Lake Tahoe is the most-visited national forest in California and one of the most popular tourist destinations in the Sierra Nevada. This dog-friendly guide to Lake Tahoe will reveal the best hikes, places to stay, and outdoor activities to enjoy with your pup.
Between the 180s and the 1930s, conservationists made many attempts to designate Lake Tahoe as a National Park, however, it never achieved the status due to suspicions of foul play and fear of heavy federal control.
That is good news for dogs owners, however, because it means that, unlike National Parks, dogs have more liberty to join their humans as they explore the region.
From hiking to paddle boarding, cross country skiing and snowshoeing, Lake Tahoe offers year round outdoor activities to enjoy with your pup.
I partnered with Hotels.com to bring you this dog-friendly guide Lake Tahoe.
Dogs and Lake Tahoe
Lake Tahoe sits at 6,224 feet above sea level, so if you are coming from sea level, make sure to take a day or two to acclimate both yourself and your dog to the altitude. Yes, dogs can experience altitude sickness!
Dogs are not allowed on any of the designated swimming beaches at Lake Tahoe, however, they are permitted in a number of areas along the lake (see below under ‘beaches’ for a few spots)
In the winter, the several groomed cross country trails allow dogs and there are plenty of snowshoeing options to enjoy with your pup.
If you do choose to bring your pet to Lake Tahoe, they must be on a 6ft leash at all times and always pick up their poop.
Dog-Friendly Hotels in Lake Tahoe
The majority of accommodations are located in South Lake Tahoe, just over the state line in California. Here is where all the amenities like tours, rentals, and grocery stores will be.
If you prefer a little less activity, there are plenty of hotels located all around the lake. on the itself loves and welcomes dogs.
Since travel today looks a bit different from normal, I encourage you to keep your safety and the safety of others in mind. Please travel responsibly.
If you do decide to travel during the pandemic, here is how I recommend doing so safely:
- Wear a face mask.
- Bring hand sanitizer and wash your hands regularly
- Check official websites before your trip for the latest updates on policies, closures, and status of local businesses.
- Fill up with gas before you leave
- Bring your own food and limit trips to local shops
- Book a hotel with free cancellation in case you need to change your plans
Pet-friendly Hotel Chains in Lake Tahoe
Independent Dog-Friendly Hotels in Lake Tahoe
Dog-Friendly Camping in Lake Tahoe
Visitors can find camping all along the shore of Lake Tahoe. Depending on the season, these campgrounds are likely to be very busy. If you don’t mind staying a bit further away from the lake, you can easily find some quieter spots.
Here are a few suggestions:
- William Kent Campground
- Meeks Bay Campground
- Camp Shelly at Lake Tahoe
- Lake Forest Campground
- Kaspian Campground
The Best Dog-Friendly Hikes in Lake Tahoe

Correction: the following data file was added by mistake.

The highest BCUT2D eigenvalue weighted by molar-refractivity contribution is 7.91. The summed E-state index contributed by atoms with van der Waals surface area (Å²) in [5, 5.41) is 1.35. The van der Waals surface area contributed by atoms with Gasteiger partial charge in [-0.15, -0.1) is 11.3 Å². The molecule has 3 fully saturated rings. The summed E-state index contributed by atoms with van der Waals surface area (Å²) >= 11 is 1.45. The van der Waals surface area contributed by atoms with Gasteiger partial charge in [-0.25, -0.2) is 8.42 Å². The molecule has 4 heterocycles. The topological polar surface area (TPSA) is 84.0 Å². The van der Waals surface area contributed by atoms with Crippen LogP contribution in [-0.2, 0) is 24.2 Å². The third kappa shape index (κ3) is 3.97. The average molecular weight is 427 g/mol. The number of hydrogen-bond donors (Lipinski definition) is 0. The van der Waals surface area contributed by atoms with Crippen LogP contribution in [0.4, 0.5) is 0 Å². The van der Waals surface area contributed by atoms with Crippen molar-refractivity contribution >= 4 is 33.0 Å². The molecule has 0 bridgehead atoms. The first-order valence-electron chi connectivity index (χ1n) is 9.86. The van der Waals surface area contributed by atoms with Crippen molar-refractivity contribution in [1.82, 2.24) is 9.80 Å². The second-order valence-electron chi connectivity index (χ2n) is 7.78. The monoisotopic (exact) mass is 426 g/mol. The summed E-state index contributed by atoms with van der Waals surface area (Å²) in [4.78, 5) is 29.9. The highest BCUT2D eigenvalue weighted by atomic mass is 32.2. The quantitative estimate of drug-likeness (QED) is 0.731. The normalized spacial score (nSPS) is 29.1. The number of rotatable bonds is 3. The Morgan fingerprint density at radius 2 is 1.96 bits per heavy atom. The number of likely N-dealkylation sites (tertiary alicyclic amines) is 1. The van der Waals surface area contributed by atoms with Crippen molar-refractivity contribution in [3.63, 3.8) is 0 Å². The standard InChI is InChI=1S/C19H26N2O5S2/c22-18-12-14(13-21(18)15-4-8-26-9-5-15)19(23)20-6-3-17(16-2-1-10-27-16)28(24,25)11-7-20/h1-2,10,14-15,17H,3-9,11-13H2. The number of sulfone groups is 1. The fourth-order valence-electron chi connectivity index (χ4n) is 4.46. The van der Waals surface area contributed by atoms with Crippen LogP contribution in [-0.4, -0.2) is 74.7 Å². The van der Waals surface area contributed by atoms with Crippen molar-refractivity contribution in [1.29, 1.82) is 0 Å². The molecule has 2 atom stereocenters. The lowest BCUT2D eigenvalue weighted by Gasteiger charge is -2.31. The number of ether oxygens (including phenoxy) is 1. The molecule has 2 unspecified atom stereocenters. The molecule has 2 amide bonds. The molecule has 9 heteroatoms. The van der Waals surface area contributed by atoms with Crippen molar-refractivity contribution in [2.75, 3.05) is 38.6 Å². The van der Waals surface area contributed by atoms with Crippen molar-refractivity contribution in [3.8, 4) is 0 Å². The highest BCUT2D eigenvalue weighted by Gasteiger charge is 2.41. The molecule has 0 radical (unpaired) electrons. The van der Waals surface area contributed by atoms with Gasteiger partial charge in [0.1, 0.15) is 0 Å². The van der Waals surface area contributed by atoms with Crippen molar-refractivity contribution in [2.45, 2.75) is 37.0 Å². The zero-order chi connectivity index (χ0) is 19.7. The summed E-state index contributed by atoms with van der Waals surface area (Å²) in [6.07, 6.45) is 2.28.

The majority of the area surrounding Lake Tahoe is managed by the National Forest system, which means that dogs are welcome just about anywhere within the basin. Dogs must remain on leash within the Lake Tahoe Basin.
Alpine lake lover are in luck, as Lake Tahoe isn’t the only lake around. The region is littered with gorgeous high alpine lakes throughout the basin.
The moderate mileage and elevation gain to Gilmore Lake makes for a lovely day hike or overnight backpacking trip. With plenty of streams along the way, this is a great option for dogs in warmer weather.
Bears do frequent the area, so do be sure to pack your food in a bear-proof container if you plan to stay the night. And don’t forget the bug spray! The mosquitoes are reportedly ruthless!
Lake Aloha Trail
This is one of the classic hikes in Lake Tahoe. Because of its popularity, plan to visit early in the morning, on a weekday, or in the off season.
The 13-mile hike is mostly flat, with only two sections of notable elevation change. If you’d like to stay overnight, contact the Placerville Ranger Station to obtain a permit.
The lake is drained in the fall, so plan accordingly!
Mount Tallac Trail
A challenging, but rewarding hike takes you to the top of 9,735-foot Mount Tallac, offering an exquisite view of Lake Tahoe and the surrounding mountains.
The route to the top follows a well-marked trail lined with stunning wildflowers at the right time of year. Be sure to bring along an offline map, as the summit can be confusing thanks to the lose rocks.
A wilderness permit is required to hike this trail, which must be purchased prior to arriving at the trail head.
Glen Alpine Loop
This 13.5-mile loop traverses along some of the more iconic spots like Lake Aloha, Heather Lake, and Susie Lake, but with fewer crowds.
Aside from the initial 3-mile ascent, the elevation isn’t overwhelming and doable for most, despite the longer distance. Bring an offline map and check frequently to ensure you’re on the right path.
Dog-Friendly Beaches in Lake Tahoe
Designated swimming beaches do not allow dogs at Lake Tahoe. These beaches include:
- Meeks Bay
- William Kent
While these are some of the most popular recreation spots at Lake Tahoe, fear not, there are still plenty of dog-friendly water access points around the lake, such as:
- Tallac Historic Site (from Valhalla PIer to Tallac Point)
- North Beach at Zephyr Cove Resort (South Lake Tahoe)
- Hidden and Chimney beaches (east shore)
- Coon Street Beach
- Ski Beach (October to April only)
- Echo Lakes
Alternatively, the lakes and streams in the nearby Desolation Wilderness are also options.